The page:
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Keith Johnson, Deseret News archives
St. Patrick figurines sit on display at Mancuso's, a store specializing in religious goods, gifts and books, March 10, 2009 in Salt Lake City, Utah. St. Patrick is the patron saint of Ireland and snakebites. The shamrock, a common symbol associated with St. Patrick's day, symbolizes the Holy Trinity.

According to legend, St. Patrick's greatest claim to fame was being charismatic enough to charm all of Ireland's snakes off of the Emerald Isle and into the sea where they drowned.

I love that legend. Of course, I love any story that results in fewer snakes — legendary or otherwise. But I can't help but wonder how Patrick himself would feel about the legend, and the way his life and legacy are celebrated every St. Patrick's Day.

Take, for example, those "Kiss me, I'm Irish" buttons. While Patrick would probably appreciate the gesture — especially the kissing part — he would be the first to point out that he wasn't actually Irish. He was native-born British who was captured by pirates and sold as a slave in Ireland. After six years of slavery, he managed to escape Ireland and return to his home in Britain. Rather than being filled with bitterness and resentment toward the Irish, however, he was consumed by the idea of returning to Ireland to convert his captors to Christianity.

Somehow, "Baptize me, I'm British" doesn't have the same jovial ring, does it?

St. Patrick's Day today is also a big day for visiting your favorite pub and hoisting a few while singing Irish folk songs. Now, I don't know how much time Patrick spent in the Irish pubs of his time, but I'm pretty sure he spent a lot more time in church. He founded more than 300 churches during his ministry in Ireland and baptized more than 120,000 converts.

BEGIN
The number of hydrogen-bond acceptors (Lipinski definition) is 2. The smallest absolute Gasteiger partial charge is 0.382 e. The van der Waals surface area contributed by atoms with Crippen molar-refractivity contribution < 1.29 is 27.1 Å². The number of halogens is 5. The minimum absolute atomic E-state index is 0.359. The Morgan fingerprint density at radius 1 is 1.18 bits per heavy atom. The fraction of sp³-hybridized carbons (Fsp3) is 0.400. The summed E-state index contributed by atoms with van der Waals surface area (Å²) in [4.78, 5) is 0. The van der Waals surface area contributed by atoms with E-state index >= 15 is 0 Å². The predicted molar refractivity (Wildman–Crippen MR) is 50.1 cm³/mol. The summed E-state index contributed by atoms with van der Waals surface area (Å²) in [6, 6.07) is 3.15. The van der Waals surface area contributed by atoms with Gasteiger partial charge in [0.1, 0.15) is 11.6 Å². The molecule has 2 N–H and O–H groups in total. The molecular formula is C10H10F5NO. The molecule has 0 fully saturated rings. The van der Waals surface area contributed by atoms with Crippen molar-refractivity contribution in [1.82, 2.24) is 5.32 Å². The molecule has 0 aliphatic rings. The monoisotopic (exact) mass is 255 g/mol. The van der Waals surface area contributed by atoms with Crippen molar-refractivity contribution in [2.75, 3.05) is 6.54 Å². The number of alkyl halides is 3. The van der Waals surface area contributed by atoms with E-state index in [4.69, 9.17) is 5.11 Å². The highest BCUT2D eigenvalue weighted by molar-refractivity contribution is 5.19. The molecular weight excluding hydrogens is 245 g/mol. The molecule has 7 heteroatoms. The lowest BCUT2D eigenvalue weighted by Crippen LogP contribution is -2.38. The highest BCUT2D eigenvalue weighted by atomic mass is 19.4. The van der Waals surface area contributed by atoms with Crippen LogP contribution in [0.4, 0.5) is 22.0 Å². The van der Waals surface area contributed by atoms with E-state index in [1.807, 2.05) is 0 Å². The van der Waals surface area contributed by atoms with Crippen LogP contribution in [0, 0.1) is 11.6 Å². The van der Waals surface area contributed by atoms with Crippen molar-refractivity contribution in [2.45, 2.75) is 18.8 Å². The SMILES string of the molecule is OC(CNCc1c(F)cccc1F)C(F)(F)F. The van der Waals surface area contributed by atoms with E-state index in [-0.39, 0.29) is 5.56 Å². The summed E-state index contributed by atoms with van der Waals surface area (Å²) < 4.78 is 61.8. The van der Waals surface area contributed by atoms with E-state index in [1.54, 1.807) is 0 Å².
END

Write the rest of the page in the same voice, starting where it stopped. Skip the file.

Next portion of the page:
Tradition has it that the use of the shamrock as Ireland's national symbol was born when he used one as a visual aid to teach the Christian concept of the Holy Trinity (you didn’t know that those magically delicious green marshmallow clovers in your morning bowl of Lucky Charms had theological significance, did you?).

So if we're really going to celebrate St. Patrick and what he was about we should probably do it in church, perhaps while reading his autobiographical "Confession," in which Patrick chronicled his spiritual journey through life. But I suspect that has about as much chance of happening as Mother O’Brien serving her corned beef sans cabbage March 17.

Or Notre Dame changing its mascot from the Fightin' Irish to the Baptizin' British.

All of which makes me wonder: What if I were to be canonized some day? Hey, it could happen. How would people appropriately celebrate Saint Joseph's Day? Would it be a day to do good deeds, to say kind things and to make the world a better place in which to live? Or would it be a day to ignore your wife, swear at the computer and watch TV while complaining that the world is going to heck in a handbasket?

I'm not going to answer that. At least, not right now. Thankfully, I've still got time to make my life more worthy of celebration — if not by the masses, at least by those who live around me.

But what about you? What if you knew there was someday going to be a St. Mel’s Day, or a St. Annette’s Day, or a St. Carolyn's Day? How would you want it to be observed? Would you want the world to celebrate your life as it is or would you like to do a little fine tuning before the celebration begins?

That's a decision we must each make for ourselves. Are our lives going to be insignificant or are they going to be legendary? Are we going to get by or are we going to get going? Are we just going to sit there or are we going to stand for something?

The choice is ours, every day of our lives.

I just have one request: If you choose to do something with your life, would you please try to include something about snakes? I'll celebrate anything that results in fewer snakes.

Legendary or otherwise.

To read more by Joseph B. Walker, visit josephbwalker.com. Twitter: JoeWalkerSr